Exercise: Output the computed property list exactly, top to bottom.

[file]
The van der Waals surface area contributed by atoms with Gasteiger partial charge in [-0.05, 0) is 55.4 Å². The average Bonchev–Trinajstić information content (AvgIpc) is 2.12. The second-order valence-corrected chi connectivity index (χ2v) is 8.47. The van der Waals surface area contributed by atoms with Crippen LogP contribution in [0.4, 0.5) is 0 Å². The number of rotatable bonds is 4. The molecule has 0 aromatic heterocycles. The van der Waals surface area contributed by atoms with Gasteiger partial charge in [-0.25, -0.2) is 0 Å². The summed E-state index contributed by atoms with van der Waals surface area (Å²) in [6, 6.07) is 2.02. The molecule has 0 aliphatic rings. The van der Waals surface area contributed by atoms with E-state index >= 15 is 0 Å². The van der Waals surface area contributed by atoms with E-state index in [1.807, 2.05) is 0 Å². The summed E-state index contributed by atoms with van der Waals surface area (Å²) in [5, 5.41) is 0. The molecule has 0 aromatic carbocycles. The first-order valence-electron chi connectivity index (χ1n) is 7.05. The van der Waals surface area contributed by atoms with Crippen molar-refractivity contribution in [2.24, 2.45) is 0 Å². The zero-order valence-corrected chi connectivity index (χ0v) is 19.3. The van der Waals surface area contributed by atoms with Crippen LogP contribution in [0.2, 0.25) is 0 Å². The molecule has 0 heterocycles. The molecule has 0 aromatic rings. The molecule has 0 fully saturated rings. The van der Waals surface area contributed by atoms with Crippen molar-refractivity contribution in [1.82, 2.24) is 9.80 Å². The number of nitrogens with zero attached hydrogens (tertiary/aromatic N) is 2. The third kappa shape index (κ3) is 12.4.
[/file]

The van der Waals surface area contributed by atoms with Gasteiger partial charge in [-0.05, 0) is 55.4 Å². The average Bonchev–Trinajstić information content (AvgIpc) is 2.12. The second-order valence-corrected chi connectivity index (χ2v) is 8.47. The van der Waals surface area contributed by atoms with Crippen LogP contribution in [0.4, 0.5) is 0 Å². The number of rotatable bonds is 4. The molecule has 0 aromatic heterocycles. The van der Waals surface area contributed by atoms with Gasteiger partial charge in [-0.25, -0.2) is 0 Å². The summed E-state index contributed by atoms with van der Waals surface area (Å²) in [6, 6.07) is 2.02. The molecule has 0 aliphatic rings. The van der Waals surface area contributed by atoms with E-state index >= 15 is 0 Å². The van der Waals surface area contributed by atoms with E-state index in [1.807, 2.05) is 0 Å². The summed E-state index contributed by atoms with van der Waals surface area (Å²) in [5, 5.41) is 0. The molecule has 0 aromatic carbocycles. The first-order valence-electron chi connectivity index (χ1n) is 7.05. The van der Waals surface area contributed by atoms with Crippen molar-refractivity contribution in [2.24, 2.45) is 0 Å². The zero-order valence-corrected chi connectivity index (χ0v) is 19.3. The van der Waals surface area contributed by atoms with Crippen LogP contribution in [0.2, 0.25) is 0 Å². The molecule has 0 heterocycles. The molecule has 0 aromatic rings. The molecule has 0 fully saturated rings. The van der Waals surface area contributed by atoms with Crippen molar-refractivity contribution in [1.82, 2.24) is 9.80 Å². The number of nitrogens with zero attached hydrogens (tertiary/aromatic N) is 2. The third kappa shape index (κ3) is 12.4.